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Cement firms press imposition of safeguard duty

Local units of some multinational cement producers have warned that it would be difficult to expand their operations unless the government protects them through a definitive safeguard measure against imported cement.

Member firms of the Cement Manufacturers’ Association of the Philippines (Cemap) said last week that a decline in their profitability made it hard to convince their investors to give more money for expansion.

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While they blamed the decline on the surge of cheaper imported cement, company officials added that their production also suffered from logistic costs and increasing production expenses.

These firms are the local units of multinational companies Taiheyo, Republic Cement, Holcim and Cemex—all of which claim being seriously harmed by imported cement.

For now, imported cement already carries the weight of an P8.40-per-bag tax, or a safeguard duty of P210 per metric ton, imposed after a preliminary probe made by the Department of Trade and Industry (DTI).

The decision to impose a definitive safeguard measure, however, will come from the Tariff Commission (TC). It is not yet clear when this decision will be made, but the commission gave both manufacturers and cement importers until the end of this month to give their final comments on the issue.

Representatives of these large cement firms made their plea during the TC public hearings last week. If the commission decides in favor of manufacturers, the latter will commit to an adjustment plan to improve their operations and be able to compete with imports as required under the Safeguard Measures law.

“This market is poised to grow because of the fundamentals and all this ‘Build, Build, Build’ program. But even with that, we do need to expand additional capacity,” said John Reinier Dizon, who handles the strategy and business development of Republic Cement and Building Materials Inc.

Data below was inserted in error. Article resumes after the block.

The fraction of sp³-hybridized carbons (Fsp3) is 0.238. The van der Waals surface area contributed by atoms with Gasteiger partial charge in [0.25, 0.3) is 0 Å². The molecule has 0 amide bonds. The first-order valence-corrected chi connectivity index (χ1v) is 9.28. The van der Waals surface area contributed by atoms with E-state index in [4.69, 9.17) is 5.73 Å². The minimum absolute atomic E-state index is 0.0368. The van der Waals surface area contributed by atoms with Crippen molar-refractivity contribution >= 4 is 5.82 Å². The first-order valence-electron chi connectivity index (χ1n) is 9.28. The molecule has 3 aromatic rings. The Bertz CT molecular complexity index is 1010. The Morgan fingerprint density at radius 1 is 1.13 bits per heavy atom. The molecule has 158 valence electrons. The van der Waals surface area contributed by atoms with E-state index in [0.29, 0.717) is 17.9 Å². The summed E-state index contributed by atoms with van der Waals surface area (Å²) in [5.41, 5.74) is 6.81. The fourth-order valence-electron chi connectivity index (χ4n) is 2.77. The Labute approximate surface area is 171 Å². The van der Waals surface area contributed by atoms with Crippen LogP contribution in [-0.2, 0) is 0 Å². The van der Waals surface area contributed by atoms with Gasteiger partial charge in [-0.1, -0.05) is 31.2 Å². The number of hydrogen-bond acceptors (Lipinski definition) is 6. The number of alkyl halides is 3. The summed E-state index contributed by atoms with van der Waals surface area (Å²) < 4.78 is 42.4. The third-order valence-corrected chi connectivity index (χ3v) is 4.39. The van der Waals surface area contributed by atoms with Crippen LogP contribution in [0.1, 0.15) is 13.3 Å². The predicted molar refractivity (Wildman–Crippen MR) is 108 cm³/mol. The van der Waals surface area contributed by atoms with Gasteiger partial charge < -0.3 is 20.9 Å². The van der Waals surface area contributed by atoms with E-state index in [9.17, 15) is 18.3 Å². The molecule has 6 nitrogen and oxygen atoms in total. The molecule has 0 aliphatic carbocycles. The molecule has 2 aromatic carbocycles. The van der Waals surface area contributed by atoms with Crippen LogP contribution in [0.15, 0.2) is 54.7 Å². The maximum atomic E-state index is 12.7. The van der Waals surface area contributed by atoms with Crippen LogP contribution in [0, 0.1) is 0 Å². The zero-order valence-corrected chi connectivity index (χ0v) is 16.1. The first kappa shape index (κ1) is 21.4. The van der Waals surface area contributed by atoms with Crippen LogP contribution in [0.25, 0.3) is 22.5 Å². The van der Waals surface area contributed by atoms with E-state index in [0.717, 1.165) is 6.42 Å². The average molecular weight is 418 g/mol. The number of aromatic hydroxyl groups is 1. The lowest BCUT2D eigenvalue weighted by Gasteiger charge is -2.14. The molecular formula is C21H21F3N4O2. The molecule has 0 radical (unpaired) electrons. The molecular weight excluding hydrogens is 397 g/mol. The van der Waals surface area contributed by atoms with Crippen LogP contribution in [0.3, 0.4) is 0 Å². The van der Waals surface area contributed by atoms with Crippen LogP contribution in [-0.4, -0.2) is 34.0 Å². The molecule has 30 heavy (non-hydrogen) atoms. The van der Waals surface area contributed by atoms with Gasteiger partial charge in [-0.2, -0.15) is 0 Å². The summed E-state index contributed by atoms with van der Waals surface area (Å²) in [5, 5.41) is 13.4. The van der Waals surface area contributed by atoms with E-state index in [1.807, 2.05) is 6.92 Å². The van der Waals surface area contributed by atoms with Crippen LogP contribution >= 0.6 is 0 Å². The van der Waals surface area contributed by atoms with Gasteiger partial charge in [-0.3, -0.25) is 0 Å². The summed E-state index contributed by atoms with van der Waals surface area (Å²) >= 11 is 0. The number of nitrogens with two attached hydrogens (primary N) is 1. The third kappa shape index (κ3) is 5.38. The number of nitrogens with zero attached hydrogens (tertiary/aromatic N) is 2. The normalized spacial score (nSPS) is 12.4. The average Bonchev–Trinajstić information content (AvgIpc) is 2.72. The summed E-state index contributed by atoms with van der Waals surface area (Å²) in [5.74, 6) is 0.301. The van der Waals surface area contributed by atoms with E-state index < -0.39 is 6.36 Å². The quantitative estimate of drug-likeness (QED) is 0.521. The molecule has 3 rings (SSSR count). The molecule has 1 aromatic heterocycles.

Republic Cement, the joint venture between Aboitiz and European cement firm CRH, is in the process of constructing additional capacity for its operations, including adding a million metric tons of annual capacity to its plants in Bulacan and Iligan City, according to Dizon.

“But having said that, it’s very difficult to convince our principals to commit to invest in additional kiln lines, in additional cement capacity, after the ongoing investments if we don’t turn around, if we don’t see this tariff is implemented,” he added.

Cemex Holdings Philippines made a similar plea. According to its presentation during the hearing, the local unit of the Mexican company planned to invest $235 million to increase the capacity of its Solid Cement plant by 1.5 million metric tons by 2020.

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This will make the plant in Antipolo, Rizal, capable of producing 3.4 million MT annually from its current level of 1.9 million MT.

“It will become more difficult to convince our investors that this is a good investment,” said Jose Gallardo Valdes, enterprise risk management director of Cemex, when asked by Cemap’s lawyer if they could still expand without the safeguard measure.

Taiheyo Cement Philippines Inc. is in the process of preparing the necessary documents for an expansion plan, which will see a 120-percent growth in the capacity of its cement kiln in Cebu, according to Emylita Ortega, company chief specialist for special projects.

She said the local unit of the Japanese company has not given some employee benefits because of “budgetary constraints” that were caused by “the decrease in profitability.”

“I can’t just assure that the expansion will keep going because our profitability has been on a decline,” she said.

Holcim Philippines Inc., the biggest cement producer in the country, has also been suffering from increasing production costs and a decline in its selling price, according to Zoe Verna Sibala, company vice president of strategy.

“So it is no surprise, indeed, that our financial performance reflected the impact of escalating production costs and declining prices. This trend now puts at risk our remaining investments to at least expand capacity,” she said.

“Personally, as head of strategy in Holcim, it has become increasingly difficult to request for substantial allocation of capital with this financial trend, financial performance to support our investment request. We have to compete with alternative investment options from other business units,” she added.

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